What is Reformed Libertarianism?

[One] misconception is that the Ten Commandments… apply only to private individuals and not to governments. This notion, which has absolutely no foundation in Scripture, illustrates how far we have gone toward deifying government, for it is attributing divine qualities to rulers to say that they in their official (or private) capacities are exempt from the law. –John Robbins
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A person who describes himself as a Reformed Libertarian seeks primarily to do two things: to express the fact that he adheres to the approach to political theory that was offered forth in at least one school of thought in the libertarian tradition; and also to maintain that his Reformed faith is central to his worldview which, among other things, speaks to the nature of his political theory.

Libertarianism can be a very diverse political philosophy, especially in recent years as it has grown in popular attention. While there are a variety of different camps within the broadly labeled “libertarian world,” the closest tradition to our own perspective can be described as “paleo-libertarianism” or perhaps “Austro-libertarianism.”  The “Austro” part of that label refers to the fact that this tradition of libertarian political theory is in very good company with the proponents of the so-called “Austrian School of Economics,” a laissez-faire, free market tradition which is set apart chiefly by its more rationalistic epistemological background and anti-empirical methodology.  Whereas economics is a value-free science, that is, it only deals with the logic of human action and does not address questions of ought and ethics, political theory fills this gap. Economics is a science of is; political theory is a science of ought.

The central proposition of our school of libertarian thought is this: “no person should violate the life and property of another human being unless that other human being has first violated the life and property of another,” and we define the libertarian as any person who assents to that proposition, and gives no exception to any individual, State, Congressional body, or corporation.  All are bound in the same way to this moral rule.

Thus, there is a hard and fast rubric for determining where the libertarian thinker will stand on a variety of so-called “policy issues.”  If a given action in society is not a violation of the above principle, then no aggressive force is required to address it.  The “aggressive force” that addresses crimes in society can also be referred to with the phrase “The Sword.”  Those who legitimately “wield The Sword” must do so justly, that is, in response to an actual crime or in self-defense.  The sword-bearer has been referred to in history as a “magistrate” or “government,” and we think it is monumentally helpful to make a distinction between the just sword-wielder and sword-wielder that thrives in corruption and criminality.  We have explained the logic of this distinction here and here (in which we cite Augustine).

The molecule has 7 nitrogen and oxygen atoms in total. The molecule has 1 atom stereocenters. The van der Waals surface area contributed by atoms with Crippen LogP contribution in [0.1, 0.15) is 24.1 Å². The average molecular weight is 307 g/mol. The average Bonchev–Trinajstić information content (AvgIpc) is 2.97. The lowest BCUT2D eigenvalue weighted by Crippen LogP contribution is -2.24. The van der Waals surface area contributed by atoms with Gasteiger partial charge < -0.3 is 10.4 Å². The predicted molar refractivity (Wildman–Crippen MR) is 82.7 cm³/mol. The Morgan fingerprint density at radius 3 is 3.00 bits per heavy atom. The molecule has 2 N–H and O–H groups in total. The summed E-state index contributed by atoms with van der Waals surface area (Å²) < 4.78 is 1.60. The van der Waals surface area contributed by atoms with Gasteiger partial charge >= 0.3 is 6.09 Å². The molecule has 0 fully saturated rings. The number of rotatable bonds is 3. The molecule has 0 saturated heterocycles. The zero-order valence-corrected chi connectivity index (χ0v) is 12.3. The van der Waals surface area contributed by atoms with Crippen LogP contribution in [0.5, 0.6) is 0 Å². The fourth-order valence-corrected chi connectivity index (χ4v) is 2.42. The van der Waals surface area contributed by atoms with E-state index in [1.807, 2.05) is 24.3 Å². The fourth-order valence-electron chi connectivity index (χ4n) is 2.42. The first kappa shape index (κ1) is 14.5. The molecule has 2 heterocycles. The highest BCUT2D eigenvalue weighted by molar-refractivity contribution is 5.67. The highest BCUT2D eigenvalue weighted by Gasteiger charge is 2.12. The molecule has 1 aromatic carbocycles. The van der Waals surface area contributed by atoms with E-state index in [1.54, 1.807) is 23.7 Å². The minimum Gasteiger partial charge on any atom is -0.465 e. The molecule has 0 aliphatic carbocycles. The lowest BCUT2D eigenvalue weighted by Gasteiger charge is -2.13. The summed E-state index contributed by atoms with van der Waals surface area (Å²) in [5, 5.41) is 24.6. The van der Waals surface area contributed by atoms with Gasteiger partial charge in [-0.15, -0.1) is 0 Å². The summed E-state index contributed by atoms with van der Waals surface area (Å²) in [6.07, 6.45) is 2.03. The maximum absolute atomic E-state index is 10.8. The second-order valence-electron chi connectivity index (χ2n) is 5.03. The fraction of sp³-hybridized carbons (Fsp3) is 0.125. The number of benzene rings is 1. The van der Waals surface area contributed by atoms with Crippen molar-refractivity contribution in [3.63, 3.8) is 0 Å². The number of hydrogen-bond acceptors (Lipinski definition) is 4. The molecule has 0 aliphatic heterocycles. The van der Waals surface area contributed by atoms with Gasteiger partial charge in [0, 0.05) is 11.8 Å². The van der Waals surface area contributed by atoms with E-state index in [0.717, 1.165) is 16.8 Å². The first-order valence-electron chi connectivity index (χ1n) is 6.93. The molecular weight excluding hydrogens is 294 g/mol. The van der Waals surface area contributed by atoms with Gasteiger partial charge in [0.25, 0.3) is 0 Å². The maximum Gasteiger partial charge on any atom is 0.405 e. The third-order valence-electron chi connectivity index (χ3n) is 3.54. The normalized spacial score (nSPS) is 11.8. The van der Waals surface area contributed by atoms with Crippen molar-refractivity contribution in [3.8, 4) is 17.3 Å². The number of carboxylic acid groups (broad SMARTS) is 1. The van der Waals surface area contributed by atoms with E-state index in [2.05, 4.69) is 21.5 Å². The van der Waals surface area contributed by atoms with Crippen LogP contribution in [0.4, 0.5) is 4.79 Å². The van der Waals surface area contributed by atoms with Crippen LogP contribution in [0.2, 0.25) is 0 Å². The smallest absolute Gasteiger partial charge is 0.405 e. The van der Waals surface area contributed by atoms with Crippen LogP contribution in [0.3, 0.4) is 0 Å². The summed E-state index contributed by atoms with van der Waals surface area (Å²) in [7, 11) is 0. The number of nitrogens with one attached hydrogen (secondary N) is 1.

The purpose of “civil law” (as opposed to moral law —which details what is required of man to be right with God) is to make men right with each other by seeking the avoidance of actual conflict in society, given our world of scarce resources and mutually exclusive wants.  We agree with J. Gresham Machen when he wrote:

There are vast departments of life with which they [civil laws] should have nothing whatever to do.  They are exceeding their God-given function when they seek to enforce inward purity or purity of the individual life, since theirs is the business only of enforcing –and that in necessarily imperfect fashion — that part of righteousness which concerns the relations between man and man.

In all this, we understand precisely what is meant when society advocates for something to be “illegal.”  And thus we also know what it means when we say something should be “legal.”  All we are referring to, once we honestly consider the situation, is that “illegal” means that the use of aggression is justified against a given activity and “legal” means that the use of aggression is not justified to prevent it.  As we have stated before in a review of an essay,

Baptist Isaac Backus who, opposing the  “interrelation of church and state” of a certain paedobaptist, stated: “Therefore the dignity of [Christ’s] government is maintained not by carnal but by spiritual weapons….

The rubric by which we determine the legitimacy of punishment against the criminal is the criminal’s transgression against the person and property of another individual.  Beyond that, in our estimation, the Christian ought to use all sorts of “spiritual weaponry;” that is, we must use persuasion and instruction to speak truth into the life of those around us, especially those in sin.  To use Backus’ vocabulary, “The question between us is not whether it be the duty” to act ethically and obey God’s commands, but rather, the question is “whether that duty ought to be enforced by the sword.”

This serves to address the concern that, in allowing a variety of immoral deeds to go unpunished, we are in effect refusing to make it plain that these deeds are wrong. But in the same sense that most would agree that lying is both immoral yet should not be illegal, so there are many things which require “spiritual weaponry” and not the sword of the state. God will have his own vengeance in due time.

  • David

    I completely agree with your stance on war, but just to play devil’s advocate for further development:

    Some would argue against us by saying that (in the Iraq War for example) since tyrants have killed innocents, its morally acceptable to overthrow them and install new, better leadership that does not commit such heinous crimes.

    What would be your response to that?

    • David: It is immoral and unjust to steal the resources necessary to overthrow another government. There are a very few Americans who have volunteered to go help defend Kurds and Iraquis against ISIS, and are welcomed, I think that’s different.

      Also one should consult God’s voice of Wisdom. Sadam Hussein was a much better protector of Christians than U.S. troops turned out to be, or the new pro-Iranian Shia government has been capable of.

      In Libya we also see the fruits of the George Soros-denominated “duty to defend”. He means government of course, and it’s just another tool used by the “people of the prince that shall come” that sets up the “abomination that maketh desolate” in the holy place. Libya is now a nest of thugs and killers, the intervention engineered by Madame Sec. of State Clinton and supported by Obama and by many acolytes and neocons supported the obliteration of a town of 10,000 in Towargah, mostly black-skinned.